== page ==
House Republicans say partial budget solution better than no solution – but not much better
House Republican Leader Richard DeBolt and Rep. Gary Alexander, the lead budget negotiator for Republicans, issued the following statements regarding today's vote in the state House of Representatives to pass a partial budget solution to the state's projected $2 billion shortfall:
Rep. Gary Alexander, R-Olympia
“We came here to solve a $2 billion problem but we're leaving with a solution of up to $500 million. We've known about this projected budget shortfall since the September revenue forecast, yet in the three months since then, we've only managed to address about a quarter of the problem.
“The longer we wait to fully address our spending imbalance, the more difficult it will be. What we've done here today is the easy part. The hard work is still to come. Budget writers are once again pushing the problem down the road. I'm not sure what the majority party thinks will be different between now and the 2012 session. The state budget will still be out of balance; many Washingtonians will still be looking for work; and taxpayers' appetite for more taxes will not have changed.
“We still haven't seen any true reform efforts to make state government run more effectively and efficiently. We still haven't seen an 'all priorities' budget proposal. We still haven't addressed the long-term stability of our budget and we've seen no sense of urgency to put Washington back on the path to fiscal health. Until this 'business as usual' attitude changes, the citizens' trust in their government will remain dubious at best.
“I'm supporting this partial budget because it does represent a very small first step and it's better than doing nothing – but not much better. And, I'm hopeful that this bipartisan effort will lead to long-term sustainability in future budgets.”
Rep. Richard DeBolt, R- Chehalis
“If this partial budget is the end result, I'd have to call the special session a complete failure. A failure in leadership from the majority party; a failure to recognize the economic realities being faced by families and employers around the state; and a failure to understand the fundamental principles that will help get Washingtonians back to work and our state back on track.
“The actions we took today could have been done in a one-day session. Instead, the majority party spent taxpayer dollars we don't have to sit around and wring their hands in consternation while running opinion polls on every tax proposal under the sun. The fact is, the problem we'll face in January at the start of the 2012 legislative session will look very similar to the problem we should have addressed today. And, by pushing the problem out to next year, the true casualty of the majority party's inability to lead will be the individuals and families desperate for work.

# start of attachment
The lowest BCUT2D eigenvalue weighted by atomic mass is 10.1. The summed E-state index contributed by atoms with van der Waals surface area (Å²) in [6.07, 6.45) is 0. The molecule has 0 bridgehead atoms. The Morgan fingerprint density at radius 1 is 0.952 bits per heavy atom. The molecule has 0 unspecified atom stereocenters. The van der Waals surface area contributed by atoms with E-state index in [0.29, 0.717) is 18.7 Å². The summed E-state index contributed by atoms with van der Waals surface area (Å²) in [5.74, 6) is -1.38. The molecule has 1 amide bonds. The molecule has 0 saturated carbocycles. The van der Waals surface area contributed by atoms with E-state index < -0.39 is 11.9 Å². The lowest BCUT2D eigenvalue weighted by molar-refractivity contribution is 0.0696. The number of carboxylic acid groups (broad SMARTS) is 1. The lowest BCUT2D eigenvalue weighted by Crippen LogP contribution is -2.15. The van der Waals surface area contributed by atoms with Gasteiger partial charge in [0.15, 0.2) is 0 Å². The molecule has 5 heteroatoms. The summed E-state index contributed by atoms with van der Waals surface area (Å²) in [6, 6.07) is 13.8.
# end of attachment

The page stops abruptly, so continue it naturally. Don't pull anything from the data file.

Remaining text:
“At the start of this process, we once again presented to the governor our list of reforms designed to spur the private sector and get Washington working again. She told us to wait until next session. She said solving the state's budget woes was priority number one for the special session and that we would get a chance to address the 'jobs' issue in January. My fear is that since they didn't fully address our state's budget problem during the special session, any hope of meaningful legislation to help get folks working again will fall by the wayside.
“The majority party passed this partial budget solution because they felt they needed to show something – to show some product of the time and money we've spent in Olympia. Instead, they've shown the public what one-party rule beholden to special interests. The Legislature's unwillingness to adopt meaningful government reform continues to fail the people of Washington state.”
For more information, contact Brendon Wold, Senior Information Officer: (360) 786-7698
###Washington State House Republican Communications